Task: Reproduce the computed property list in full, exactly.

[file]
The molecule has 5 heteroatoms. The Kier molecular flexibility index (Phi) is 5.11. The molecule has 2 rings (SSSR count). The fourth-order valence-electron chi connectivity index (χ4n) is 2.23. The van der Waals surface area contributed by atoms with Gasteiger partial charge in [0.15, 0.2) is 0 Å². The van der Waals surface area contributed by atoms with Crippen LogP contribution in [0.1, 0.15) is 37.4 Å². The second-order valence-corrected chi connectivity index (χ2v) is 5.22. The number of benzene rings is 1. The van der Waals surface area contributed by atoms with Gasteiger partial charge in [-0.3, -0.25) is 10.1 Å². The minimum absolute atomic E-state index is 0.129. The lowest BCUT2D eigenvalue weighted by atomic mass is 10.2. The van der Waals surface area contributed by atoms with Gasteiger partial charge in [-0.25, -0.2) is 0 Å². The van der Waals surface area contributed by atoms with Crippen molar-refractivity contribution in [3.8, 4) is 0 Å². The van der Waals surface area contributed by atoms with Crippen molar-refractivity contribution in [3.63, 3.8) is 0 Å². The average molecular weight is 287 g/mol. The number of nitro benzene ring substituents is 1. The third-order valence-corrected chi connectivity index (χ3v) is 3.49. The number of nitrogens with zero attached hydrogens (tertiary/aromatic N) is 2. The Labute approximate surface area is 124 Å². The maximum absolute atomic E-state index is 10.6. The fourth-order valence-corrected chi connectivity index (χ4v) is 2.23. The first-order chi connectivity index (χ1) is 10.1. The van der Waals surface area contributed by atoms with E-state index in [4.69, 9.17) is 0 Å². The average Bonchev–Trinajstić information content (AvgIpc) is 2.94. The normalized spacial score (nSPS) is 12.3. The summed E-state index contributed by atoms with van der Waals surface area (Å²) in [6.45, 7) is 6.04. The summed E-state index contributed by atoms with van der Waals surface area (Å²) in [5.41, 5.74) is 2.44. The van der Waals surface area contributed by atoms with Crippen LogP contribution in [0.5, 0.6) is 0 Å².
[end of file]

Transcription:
The molecule has 5 heteroatoms. The Kier molecular flexibility index (Phi) is 5.11. The molecule has 2 rings (SSSR count). The fourth-order valence-electron chi connectivity index (χ4n) is 2.23. The van der Waals surface area contributed by atoms with Gasteiger partial charge in [0.15, 0.2) is 0 Å². The van der Waals surface area contributed by atoms with Crippen LogP contribution in [0.1, 0.15) is 37.4 Å². The second-order valence-corrected chi connectivity index (χ2v) is 5.22. The number of benzene rings is 1. The van der Waals surface area contributed by atoms with Gasteiger partial charge in [-0.3, -0.25) is 10.1 Å². The minimum absolute atomic E-state index is 0.129. The lowest BCUT2D eigenvalue weighted by atomic mass is 10.2. The van der Waals surface area contributed by atoms with Gasteiger partial charge in [-0.25, -0.2) is 0 Å². The van der Waals surface area contributed by atoms with Crippen molar-refractivity contribution in [3.8, 4) is 0 Å². The van der Waals surface area contributed by atoms with Crippen molar-refractivity contribution in [3.63, 3.8) is 0 Å². The average molecular weight is 287 g/mol. The number of nitro benzene ring substituents is 1. The third-order valence-corrected chi connectivity index (χ3v) is 3.49. The number of nitrogens with zero attached hydrogens (tertiary/aromatic N) is 2. The Labute approximate surface area is 124 Å². The maximum absolute atomic E-state index is 10.6. The fourth-order valence-corrected chi connectivity index (χ4v) is 2.23. The first-order chi connectivity index (χ1) is 10.1. The van der Waals surface area contributed by atoms with E-state index in [4.69, 9.17) is 0 Å². The average Bonchev–Trinajstić information content (AvgIpc) is 2.94. The normalized spacial score (nSPS) is 12.3. The summed E-state index contributed by atoms with van der Waals surface area (Å²) in [6.45, 7) is 6.04. The summed E-state index contributed by atoms with van der Waals surface area (Å²) in [5.41, 5.74) is 2.44. The van der Waals surface area contributed by atoms with Crippen LogP contribution in [0.5, 0.6) is 0 Å².